Sen. Franken Thanks Google, Apple for Agreeing to Appear at Hearing on Mobile Technology & Privacy
Today, U.S. Sen. Al Franken (D-Minn.), Chairman of the Judiciary Subcommittee on Privacy, Technology and the Law, thanked Apple and Google for agreeing to send representatives to testify at the May 10th hearing on mobile technology and privacy. They will be joining officials from the Department of Justice and the Federal Trade Commission; Ashkan Soltani, independent privacy researcher and consultant; and Justin Brookman, Director of the Center for Democracy and Technology's Project on Consumer Privacy.
"I'm pleased that Apple and Google have confirmed that they'll be sending representatives to testify at my upcoming hearing on mobile technology and privacy," said Sen. Franken. "This hearing will serve as a first step in investigating if federal law protecting consumer privacy-particularly when it relates to mobile devices like smartphones and tablets-is keeping pace with advances in technology. Each of the witnesses at the hearing will play a critical role in helping us better understand this complex issue and I look forward to hearing from them."
Sen. Franken's hearing, called "Protecting Mobile Privacy: Your Smartphones, Tablets, Cell Phones and Your Privacy," is scheduled for Tuesday, May 10th at 10:00 a.m. in 226 Dirksen Senate Office Building.
Protecting Minnesotans' and Americans' consumer rights and privacy has been a priority for Sen. Franken since he came to the Senate. Last week, he sent a letter to Apple CEO Steve Jobs asking him to address privacy concerns about the company's iOS 4 operating system, which security researchers have said secretly stores detailed information about users' locations on their iPhones, iPads, and any computers to which the devices are synched, generally in an unencrypted format. Since then, Apple, Inc. has announced that it will update its iOS 4 operating system to address several of the issues raised in Sen. Franken's letter.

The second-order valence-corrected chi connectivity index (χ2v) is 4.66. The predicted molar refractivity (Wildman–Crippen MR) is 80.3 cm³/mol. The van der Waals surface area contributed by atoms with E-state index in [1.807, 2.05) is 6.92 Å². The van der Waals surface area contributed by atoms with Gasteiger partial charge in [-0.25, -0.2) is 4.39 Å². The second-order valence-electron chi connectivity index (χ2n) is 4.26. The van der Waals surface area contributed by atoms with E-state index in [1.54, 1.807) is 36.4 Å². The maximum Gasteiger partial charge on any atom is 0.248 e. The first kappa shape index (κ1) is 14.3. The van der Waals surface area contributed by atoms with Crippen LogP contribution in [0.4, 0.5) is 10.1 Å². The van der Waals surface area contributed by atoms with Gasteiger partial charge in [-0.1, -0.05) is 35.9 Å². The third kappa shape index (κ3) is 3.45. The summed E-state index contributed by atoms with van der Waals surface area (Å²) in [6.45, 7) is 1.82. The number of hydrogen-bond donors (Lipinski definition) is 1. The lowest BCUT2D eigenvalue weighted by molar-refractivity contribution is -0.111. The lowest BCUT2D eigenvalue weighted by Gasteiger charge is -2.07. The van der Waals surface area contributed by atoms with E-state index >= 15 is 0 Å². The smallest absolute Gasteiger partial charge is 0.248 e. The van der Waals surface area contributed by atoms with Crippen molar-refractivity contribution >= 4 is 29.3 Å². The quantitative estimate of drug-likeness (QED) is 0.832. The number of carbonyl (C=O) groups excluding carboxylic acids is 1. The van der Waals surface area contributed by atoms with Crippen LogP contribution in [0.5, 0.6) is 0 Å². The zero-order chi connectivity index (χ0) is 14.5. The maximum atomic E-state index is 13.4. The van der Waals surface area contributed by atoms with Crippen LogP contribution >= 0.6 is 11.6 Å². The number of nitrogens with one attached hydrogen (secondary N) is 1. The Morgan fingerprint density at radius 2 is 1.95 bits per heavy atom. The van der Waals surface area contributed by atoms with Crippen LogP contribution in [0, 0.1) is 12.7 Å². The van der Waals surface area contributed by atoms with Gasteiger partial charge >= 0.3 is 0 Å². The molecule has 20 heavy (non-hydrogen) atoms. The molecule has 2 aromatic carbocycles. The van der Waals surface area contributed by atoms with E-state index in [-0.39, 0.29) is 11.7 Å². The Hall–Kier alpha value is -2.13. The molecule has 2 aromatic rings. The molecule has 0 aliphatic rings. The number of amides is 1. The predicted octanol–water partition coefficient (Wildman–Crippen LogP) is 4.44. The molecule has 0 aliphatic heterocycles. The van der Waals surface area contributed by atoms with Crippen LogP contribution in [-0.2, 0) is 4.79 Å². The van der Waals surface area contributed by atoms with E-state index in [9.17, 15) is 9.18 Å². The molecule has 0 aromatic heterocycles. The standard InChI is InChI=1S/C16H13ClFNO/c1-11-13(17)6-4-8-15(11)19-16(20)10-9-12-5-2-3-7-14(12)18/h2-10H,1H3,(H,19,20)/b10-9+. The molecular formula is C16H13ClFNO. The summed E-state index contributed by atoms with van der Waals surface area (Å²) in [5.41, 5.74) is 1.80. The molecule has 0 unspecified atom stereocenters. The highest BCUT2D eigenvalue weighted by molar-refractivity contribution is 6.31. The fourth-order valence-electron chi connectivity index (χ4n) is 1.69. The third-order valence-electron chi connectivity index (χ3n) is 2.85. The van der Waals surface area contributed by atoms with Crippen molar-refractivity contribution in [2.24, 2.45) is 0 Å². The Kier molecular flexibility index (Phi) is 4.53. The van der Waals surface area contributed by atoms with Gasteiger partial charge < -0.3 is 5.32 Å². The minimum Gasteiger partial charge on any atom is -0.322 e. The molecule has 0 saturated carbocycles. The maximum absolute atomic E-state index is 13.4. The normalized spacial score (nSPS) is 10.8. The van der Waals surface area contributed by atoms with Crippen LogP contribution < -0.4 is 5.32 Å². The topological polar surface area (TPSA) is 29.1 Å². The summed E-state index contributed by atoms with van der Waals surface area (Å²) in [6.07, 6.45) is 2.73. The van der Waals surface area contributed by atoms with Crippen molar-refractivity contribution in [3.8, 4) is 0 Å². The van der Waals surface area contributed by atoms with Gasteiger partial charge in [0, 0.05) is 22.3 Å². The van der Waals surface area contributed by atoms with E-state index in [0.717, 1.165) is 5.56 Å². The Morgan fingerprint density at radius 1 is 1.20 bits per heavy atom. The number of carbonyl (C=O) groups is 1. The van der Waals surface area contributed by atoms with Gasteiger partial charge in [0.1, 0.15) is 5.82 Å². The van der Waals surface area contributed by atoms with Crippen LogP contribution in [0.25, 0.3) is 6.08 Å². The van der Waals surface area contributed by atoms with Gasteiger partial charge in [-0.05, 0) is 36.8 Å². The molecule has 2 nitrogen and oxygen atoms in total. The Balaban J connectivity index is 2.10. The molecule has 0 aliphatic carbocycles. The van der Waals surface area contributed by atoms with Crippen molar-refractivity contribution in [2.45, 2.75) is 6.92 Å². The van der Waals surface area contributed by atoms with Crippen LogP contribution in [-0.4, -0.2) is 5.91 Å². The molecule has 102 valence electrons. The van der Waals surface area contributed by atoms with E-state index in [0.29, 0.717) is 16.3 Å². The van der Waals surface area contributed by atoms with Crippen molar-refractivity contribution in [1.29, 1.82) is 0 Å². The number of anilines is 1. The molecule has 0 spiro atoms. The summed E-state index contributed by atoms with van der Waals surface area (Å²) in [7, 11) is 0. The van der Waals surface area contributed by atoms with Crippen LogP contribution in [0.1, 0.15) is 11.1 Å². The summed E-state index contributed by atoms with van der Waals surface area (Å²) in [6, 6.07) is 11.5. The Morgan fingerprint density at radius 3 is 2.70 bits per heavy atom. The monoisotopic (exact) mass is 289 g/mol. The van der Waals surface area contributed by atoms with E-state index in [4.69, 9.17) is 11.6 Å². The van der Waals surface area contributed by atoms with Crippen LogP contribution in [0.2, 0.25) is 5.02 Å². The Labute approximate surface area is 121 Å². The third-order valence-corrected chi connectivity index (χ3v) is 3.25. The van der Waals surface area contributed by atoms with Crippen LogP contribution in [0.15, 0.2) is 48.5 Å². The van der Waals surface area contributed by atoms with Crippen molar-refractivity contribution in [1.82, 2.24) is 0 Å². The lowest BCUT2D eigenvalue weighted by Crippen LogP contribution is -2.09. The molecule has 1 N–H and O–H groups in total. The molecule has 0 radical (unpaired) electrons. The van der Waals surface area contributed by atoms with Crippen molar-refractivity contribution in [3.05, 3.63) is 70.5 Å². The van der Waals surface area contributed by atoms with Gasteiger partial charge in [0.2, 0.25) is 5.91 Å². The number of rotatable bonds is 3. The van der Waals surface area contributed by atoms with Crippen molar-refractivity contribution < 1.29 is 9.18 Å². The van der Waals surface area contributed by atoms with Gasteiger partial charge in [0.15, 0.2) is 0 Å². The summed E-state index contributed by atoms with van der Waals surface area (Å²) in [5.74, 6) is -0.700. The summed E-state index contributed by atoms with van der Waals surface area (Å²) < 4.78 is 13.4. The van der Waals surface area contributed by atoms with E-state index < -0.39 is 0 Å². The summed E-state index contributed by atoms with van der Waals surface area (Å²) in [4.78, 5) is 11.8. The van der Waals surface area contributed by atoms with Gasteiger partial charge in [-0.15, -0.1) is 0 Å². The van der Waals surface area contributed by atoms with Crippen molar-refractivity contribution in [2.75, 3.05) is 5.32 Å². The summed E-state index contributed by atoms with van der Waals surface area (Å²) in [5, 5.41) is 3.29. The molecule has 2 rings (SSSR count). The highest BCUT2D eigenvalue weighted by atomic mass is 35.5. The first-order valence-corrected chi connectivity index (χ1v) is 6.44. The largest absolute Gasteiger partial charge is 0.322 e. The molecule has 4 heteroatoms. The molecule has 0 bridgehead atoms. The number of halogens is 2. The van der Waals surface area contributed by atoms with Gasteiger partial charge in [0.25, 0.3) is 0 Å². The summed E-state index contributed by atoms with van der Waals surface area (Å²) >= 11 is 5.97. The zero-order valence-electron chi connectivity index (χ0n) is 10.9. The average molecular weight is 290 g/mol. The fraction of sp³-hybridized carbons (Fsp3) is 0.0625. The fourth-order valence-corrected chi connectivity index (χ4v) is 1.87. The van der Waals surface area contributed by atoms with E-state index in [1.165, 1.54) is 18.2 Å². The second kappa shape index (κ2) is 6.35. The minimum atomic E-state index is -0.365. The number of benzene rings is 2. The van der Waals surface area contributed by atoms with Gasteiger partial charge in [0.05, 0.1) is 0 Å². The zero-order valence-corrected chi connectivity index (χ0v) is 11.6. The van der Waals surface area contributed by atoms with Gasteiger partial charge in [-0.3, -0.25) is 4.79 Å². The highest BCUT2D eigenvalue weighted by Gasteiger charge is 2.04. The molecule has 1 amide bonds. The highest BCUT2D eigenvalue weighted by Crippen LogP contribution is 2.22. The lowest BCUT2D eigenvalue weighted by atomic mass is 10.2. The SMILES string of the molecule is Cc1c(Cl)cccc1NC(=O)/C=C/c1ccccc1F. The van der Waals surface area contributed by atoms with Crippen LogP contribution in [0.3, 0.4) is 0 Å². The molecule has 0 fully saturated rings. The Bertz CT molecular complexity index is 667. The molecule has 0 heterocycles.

Last year, Sen. Franken pressed Attorney General Holder to incorporate an analysis of geotags-information about a person's location that is embedded in photos and videos taken with GPS-equipped smartphones-into an updated stalking victimization study connected to the National Crime Victimization Survey. This March, Sen. Franken also led several of his Senate colleagues in urging Facebook to stop plans that would have permitted third party application providers to access users' home addresses and phone numbers. Earlier this month, he asked the U.S. Department of Justice to clarify its interpretation of a critical federal law that protects personal data after a security breach at Epsilon Data Management and allegations that several popular smartphone applications were gathering and disclosing users' private information without their knowledge or consent.